It was only after the couple sought a second opinion from another doctor that a dairy-intolerance was diagnosed.
His relieved mum said: ‘The change was instant – after his first feed with the non-dairy milk. He’s like a different baby.
‘I can’t believe we had to go through all that torment – someone should have picked up that he was allergic to milk – I knew something wasn’t right.’
Now the couple have raised a formal complaint against the health visitor and her supervisor and are still waiting for an apology.
Ms Whyte said: ‘I understand that you have to protect vulnerable babies, but no-one listened to me. I just hope no other families have to go through the same thing we did.’
A spokeswoman for NHS Grampian said: ‘Ms Whyte and her family have raised their concerns directly with us. As this matter is currently under investigation it would be inappropriate for us to comment further at this time.’
Detective Inspector David Howieson said: ‘When concerns about children are raised to police – no matter the nature – they must be taken seriously until the full circumstances are established.
‘In this case a report was received from a partner agency and enquiries were subsequently carried out, with all those involved updated at each stage.’
HELPING A BABY WHO HAS COLIC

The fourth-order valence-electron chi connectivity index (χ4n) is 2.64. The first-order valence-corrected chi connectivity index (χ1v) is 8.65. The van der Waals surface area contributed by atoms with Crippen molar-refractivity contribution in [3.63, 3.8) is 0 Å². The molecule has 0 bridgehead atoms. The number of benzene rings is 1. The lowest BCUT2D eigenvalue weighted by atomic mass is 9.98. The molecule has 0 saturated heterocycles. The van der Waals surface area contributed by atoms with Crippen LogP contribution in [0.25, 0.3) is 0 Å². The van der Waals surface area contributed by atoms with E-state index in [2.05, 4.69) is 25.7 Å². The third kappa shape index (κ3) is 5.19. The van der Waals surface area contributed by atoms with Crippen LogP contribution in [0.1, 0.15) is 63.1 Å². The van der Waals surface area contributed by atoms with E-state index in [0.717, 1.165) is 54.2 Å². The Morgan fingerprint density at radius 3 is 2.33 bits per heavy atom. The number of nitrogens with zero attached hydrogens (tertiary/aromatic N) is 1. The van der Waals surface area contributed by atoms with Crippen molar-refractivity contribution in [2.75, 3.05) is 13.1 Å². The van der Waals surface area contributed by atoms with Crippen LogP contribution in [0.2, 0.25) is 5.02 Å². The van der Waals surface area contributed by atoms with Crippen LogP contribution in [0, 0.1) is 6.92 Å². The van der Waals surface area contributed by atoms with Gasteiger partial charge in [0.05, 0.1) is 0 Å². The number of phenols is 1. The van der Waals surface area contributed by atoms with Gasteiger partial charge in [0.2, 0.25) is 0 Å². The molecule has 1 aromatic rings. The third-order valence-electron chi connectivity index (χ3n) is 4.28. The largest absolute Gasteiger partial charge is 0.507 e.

Colic is excessive, frequent crying in a baby who appears to be otherwise healthy.
The problem affects about one in five babies and tends to begin when a baby is a few weeks old.
It usually at four months or six at the latest.
There’s no method that works for all babies with colic, but there are a number of techniques that may help.
- Holding your baby during a crying episode.
- Preventing your baby swallowing air by sitting or holding them upright during feeding.
- Burping your baby after feeds.
- Gently rocking your baby over your shoulder.
- Bathing your baby in a warm bath.
- Gently massaging your baby’s tummy.
Some babies may also benefit from changes to their diet, such as adding drops to breast or bottle milk that aid digestion and release any bubbles of trapped air in your baby’s digestive system.
Speak to a GP or pharmacist for advice before trying these.
Source: NHS Choices